Help agents maintain a good reputation, set reasonable expectations with clients, and avoid losing business.

As brokers, you want your agents to have successful client relationships and transactions. But just like with marriages and friendships, breakups happen when things can’t be worked out.

The good news is that 72 percent of buyers last year said they would “definitely” use their agent again, according to the 2015 National Association of REALTORS® Profile of Home Buyers and Sellers. But the rest found reason to take their business to another professional.

“I’ve worked with buyers who previously worked with other agents who weren’t doing anything for them,” says Joe Peffer, GRI, broker of record at Delicious Real Estate in Columbus, Ohio. “Why wouldn’t someone do exactly what their clients want?”

There are plenty of reasons why clients fire their agents. Here are some biggies that brokers might be able to curtail in their agents with some tender, loving care — or a little discipline:

1. Laziness. Does your agent have the right motivation for the real estate industry? There’s no room for laziness when it comes to working with buyers or sellers, Peffer says. Make sure new recruits understand the time commitment real estate requires. And if seasoned agents are no longer following through for their clients, it might be time to send them packing. “Some people just get into the real estate career because they think it is easy money,” Peffer says. “You can make money, but you have to work for it.”

2. Slow to respond. In this high-tech world of smartphones and instant gratification, buyers and sellers expect their agents to respond to their requests in a timely fashion. Most clients understand that response times can vary within reason. But if voicemails, emails, or texts go unanswered for days, clients will quickly become dissatisfied. Let your agents know that they need to establish realistic expectations for communication at the beginning of their relationship with a client – and follow through. Waiting until even the next day for a response is not acceptable to many people, and not getting back to a client for several days can be grounds for dismissal in the eyes of the customer.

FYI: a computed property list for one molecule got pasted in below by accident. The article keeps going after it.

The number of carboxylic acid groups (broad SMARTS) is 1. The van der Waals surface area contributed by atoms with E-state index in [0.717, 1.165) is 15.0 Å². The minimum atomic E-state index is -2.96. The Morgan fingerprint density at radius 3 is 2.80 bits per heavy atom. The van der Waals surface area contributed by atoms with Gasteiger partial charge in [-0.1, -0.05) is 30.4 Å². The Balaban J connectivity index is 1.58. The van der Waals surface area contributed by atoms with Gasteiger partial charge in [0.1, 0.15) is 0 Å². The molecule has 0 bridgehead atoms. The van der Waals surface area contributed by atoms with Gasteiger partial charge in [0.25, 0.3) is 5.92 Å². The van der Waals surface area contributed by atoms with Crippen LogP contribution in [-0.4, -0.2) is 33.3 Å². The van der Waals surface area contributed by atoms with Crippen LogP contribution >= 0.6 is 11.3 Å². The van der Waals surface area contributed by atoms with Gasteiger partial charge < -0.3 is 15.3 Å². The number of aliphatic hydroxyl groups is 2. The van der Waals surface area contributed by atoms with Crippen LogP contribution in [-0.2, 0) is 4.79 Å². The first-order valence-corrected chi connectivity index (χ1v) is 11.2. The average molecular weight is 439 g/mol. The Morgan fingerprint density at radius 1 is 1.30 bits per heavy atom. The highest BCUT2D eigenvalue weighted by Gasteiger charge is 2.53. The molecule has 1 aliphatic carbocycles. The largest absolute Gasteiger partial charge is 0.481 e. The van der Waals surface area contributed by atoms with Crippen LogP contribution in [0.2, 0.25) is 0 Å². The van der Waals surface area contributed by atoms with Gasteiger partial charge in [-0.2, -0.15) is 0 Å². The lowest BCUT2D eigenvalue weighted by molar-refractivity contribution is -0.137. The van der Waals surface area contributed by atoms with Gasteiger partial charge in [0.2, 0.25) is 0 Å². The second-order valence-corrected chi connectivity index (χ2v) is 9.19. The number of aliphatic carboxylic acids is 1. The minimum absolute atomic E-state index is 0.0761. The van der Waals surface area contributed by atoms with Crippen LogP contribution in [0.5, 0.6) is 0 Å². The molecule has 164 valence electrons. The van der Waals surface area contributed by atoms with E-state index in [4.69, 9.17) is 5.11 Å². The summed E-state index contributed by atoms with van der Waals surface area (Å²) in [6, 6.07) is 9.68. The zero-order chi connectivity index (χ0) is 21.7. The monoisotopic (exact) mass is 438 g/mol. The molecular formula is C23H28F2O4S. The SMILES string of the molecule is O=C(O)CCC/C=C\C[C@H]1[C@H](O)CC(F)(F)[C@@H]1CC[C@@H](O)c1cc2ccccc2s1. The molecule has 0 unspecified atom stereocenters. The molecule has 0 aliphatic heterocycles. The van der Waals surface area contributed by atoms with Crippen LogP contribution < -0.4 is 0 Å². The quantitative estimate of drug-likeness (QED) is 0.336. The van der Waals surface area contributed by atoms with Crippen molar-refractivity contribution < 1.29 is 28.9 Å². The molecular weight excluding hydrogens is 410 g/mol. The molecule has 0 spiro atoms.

3. Lack of attention. “Attention is the simplest act of love,” says Richard Stanley, broker and estates director at Coldwell Banker in Los Angeles. “Some agents just don’t give the personal attention they need to.” Even in this digital era, being there in person goes a long way with clients. Sometimes it isn’t appropriate to communicate by email or text, Stanley says. In those cases, agents need to pick up the phone or set up a face-to-face meeting to provide adequate service. Giving attention also means showing up. For example, Stanley says he recently closed three deals for buyers in four weeks. But he never saw any of the listing agents involved, and none of them showed up to the closings. “This is a service industry, and they are short-changing clients when they aren’t being the eyes and ears of their sellers,” he says.

4. Overpromising, underdelivering. Stanley says many agents in his area list their accomplishments in their marketing. But agents need to be honest in their advertising and be careful not to set false expectations for prospects. For instance, if you advertise that you have 150 listings but fail to mention your team is helping you sell those houses, then it’s leading prospects to believe that you’ll be the agent they work with when it actually could be a member of your team, Stanley says.  This leads to mistrust among the public, he says. Overpromising can also happen during listing presentations. If agents can’t deliver on everything they say they will do, then advise your agents not to say it.

5. Not listening. When buyers say their budget is only $250,000 but the agent keeps showing them $300,000 houses, something just isn’t adding up. Make sure your agents are listening to all their clients’ needs and wants. Pushing buyers into a higher price point just to get a slightly larger commission check is severely problematic and will get your agents fired.

6. Bad negotiation skills. “In this market, you need to act quickly,” Peffer says. “In so many neighborhoods, houses are flying off the shelf.” But some buyers aren’t able to compete with the highest offer in a multiple-bid situation. That’s when they need good counseling from their agents, who better have the skill set required for this type of market, he says. “They need to know what to offer and what incentives the seller is looking for besides price.”

7. Lack of trust. Just like in a marriage, when a client begins to question his or her trust in an agent, things can fall apart. Buying or selling a house is an expensive endeavor, and customers need someone they believe in. It’s time for them to move on if their agent breaks that trust, Stanley says. If you’re a broker whose agent gets fired, it might be time to have a frank conversation about expectations. Sometimes it might not be their fault at all; the client might have been a difficult person to satisfy or communicate with. Nevertheless, agents should recognize when a relationship is starting to break down, and they should feel free to approach their broker if they need help with a client. “One of the talents of a good manager is to mediate problems between agents and clients,” Stanley says.


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